The Government continues to allocate priority to the development of a solid infrastructure despite the generally inhospitable terrain in Papua New Guinea. The country is vast in size yet small in terms of its revenue base. Resource allocation for the development and maintenance of infrastructure is a constant challenge for the Government.
Transport and Freight Facilities
The principal modes of transport are provided by airline and shipping companies though road transport services provide a vital service to some parts of the country, particularly in the Highlands.
The rugged mountain ranges on the mainland have inhibited the development of an extensive road network and there is no major road linking Port Moresby with the rest of the mainland yet, though development of this major link is underway. An important highway however links the industrial city of Lae to the important Highlands towns of Goroka and Mt Hagen, among others. The Highlands is the most densely populated region of the country and this road system is the main thoroughfare for commercial distribution and marketing purposes.
Internal air transport is provided by the national airline, Air Niugini, and a number of other privately-owned third level carriers. There are reliable air services available to all the main population centres. International flights are handled at Port Moresby, Mt Hagen in Western Highlands, Gurney in Milne Bay and Daru in Western province. Air Niugini operates regular services to several Australian cities as well as to Singapore, the Philippines, Hong Kong and the Solomon Islands. Other international airlines operating in Papua New Guinea are Qantas and Solomon Airlines. Most airlines offer freight facilities on their flights.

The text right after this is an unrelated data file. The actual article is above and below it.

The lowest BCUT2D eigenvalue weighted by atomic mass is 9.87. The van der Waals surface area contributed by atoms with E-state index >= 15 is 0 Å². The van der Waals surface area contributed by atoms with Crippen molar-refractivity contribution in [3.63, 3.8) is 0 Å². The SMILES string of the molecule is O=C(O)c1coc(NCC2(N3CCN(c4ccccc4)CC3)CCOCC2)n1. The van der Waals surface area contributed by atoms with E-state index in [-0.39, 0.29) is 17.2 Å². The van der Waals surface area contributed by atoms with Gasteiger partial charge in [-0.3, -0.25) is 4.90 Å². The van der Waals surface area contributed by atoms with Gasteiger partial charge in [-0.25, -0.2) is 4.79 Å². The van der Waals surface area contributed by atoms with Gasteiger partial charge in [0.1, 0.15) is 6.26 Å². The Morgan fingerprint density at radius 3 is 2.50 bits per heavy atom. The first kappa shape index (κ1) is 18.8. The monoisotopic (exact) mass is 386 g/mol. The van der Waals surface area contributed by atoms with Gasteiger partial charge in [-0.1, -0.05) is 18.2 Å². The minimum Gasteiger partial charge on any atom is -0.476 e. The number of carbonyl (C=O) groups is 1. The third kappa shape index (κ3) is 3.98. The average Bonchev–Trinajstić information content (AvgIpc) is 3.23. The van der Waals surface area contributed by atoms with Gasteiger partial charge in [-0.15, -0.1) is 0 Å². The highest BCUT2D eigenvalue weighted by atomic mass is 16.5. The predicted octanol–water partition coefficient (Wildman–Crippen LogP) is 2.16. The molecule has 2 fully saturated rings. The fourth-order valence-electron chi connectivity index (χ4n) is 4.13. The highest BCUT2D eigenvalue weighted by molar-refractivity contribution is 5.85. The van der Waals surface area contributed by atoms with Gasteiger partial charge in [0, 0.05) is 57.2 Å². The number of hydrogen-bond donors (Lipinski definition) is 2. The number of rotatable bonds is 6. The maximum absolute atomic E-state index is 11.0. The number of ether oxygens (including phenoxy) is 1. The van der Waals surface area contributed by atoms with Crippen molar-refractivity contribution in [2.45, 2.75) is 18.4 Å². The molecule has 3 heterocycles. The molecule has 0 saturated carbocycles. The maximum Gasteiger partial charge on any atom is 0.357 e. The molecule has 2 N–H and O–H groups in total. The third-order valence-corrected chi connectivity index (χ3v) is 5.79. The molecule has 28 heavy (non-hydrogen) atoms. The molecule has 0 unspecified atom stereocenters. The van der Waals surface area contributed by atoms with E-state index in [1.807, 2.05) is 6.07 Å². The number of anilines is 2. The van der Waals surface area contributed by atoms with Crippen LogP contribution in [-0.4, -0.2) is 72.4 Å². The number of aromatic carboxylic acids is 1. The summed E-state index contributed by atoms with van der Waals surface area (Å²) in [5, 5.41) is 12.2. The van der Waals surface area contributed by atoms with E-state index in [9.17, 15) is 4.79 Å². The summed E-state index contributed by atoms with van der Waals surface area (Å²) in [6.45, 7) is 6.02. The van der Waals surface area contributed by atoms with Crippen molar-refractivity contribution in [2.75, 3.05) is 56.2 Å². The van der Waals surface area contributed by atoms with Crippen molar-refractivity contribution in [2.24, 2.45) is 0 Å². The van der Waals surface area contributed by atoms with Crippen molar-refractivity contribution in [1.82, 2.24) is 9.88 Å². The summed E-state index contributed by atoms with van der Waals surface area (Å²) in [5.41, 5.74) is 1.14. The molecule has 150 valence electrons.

Coastal shipping services are comprehensive, employing almost 250 vessels, some of which are containerised. These ships operate between the 17 ports along the coastline of the mainland and the islands. International shipping lines operate regular freight services to and from South East Asia, Japan, Europe, New Zealand, the South Pacific and Australia. The major ports of Lae and Port Moresby are regarded by users as very efficient.
The telecommunications system, run by the Government owned Post and Telecommunication Corporation (PTC), is highly-developed. Many international companies operating in Papua New Guinea have commented favourably on the system’s reliability and performance.
Direct dialling is available to almost all parts of the country and with the assistance of solar-powered microwave transmitters, is very effective. International direct dialling is also available from most centres. International and domestic facsimile, telex and postal services, are also very efficient. PTC has begun a phased introduction of mobile telephones.
Electricity is supplied in Papua New Guinea by the Government owned Papua New Guinea Electricity Commission, known as Elcom. It operates about 20 independent power systems serving 27 urban centres, representing approximately 50,000 industrial, commercial and domestic consumers.
About 80 per cent of the electricity is generated by hydro power stations and most of the balance by thermal stations. Solar power is used extensively for the supply of domestic hot water systems.
Exciting new developments are on the horizon as Elcom investigates alternative forms of energy supply for consumers. In particular, the country’s vast reserves of natural gas are being seriously considered as an economic alternative to the current supply forms.
The Government body known as the Industrial Centres Development Corporation (ICDC) has fully serviced premises available for occupation by industrial and manufacturing businesses. Refer to the information about institutional framework in Section 11 for more information about the ICDC. The first completed centre is located in Lae, Morobe Province. Investors are encouraged to contact the ICDC for further information about the special investment incentives packages available for businesses located here.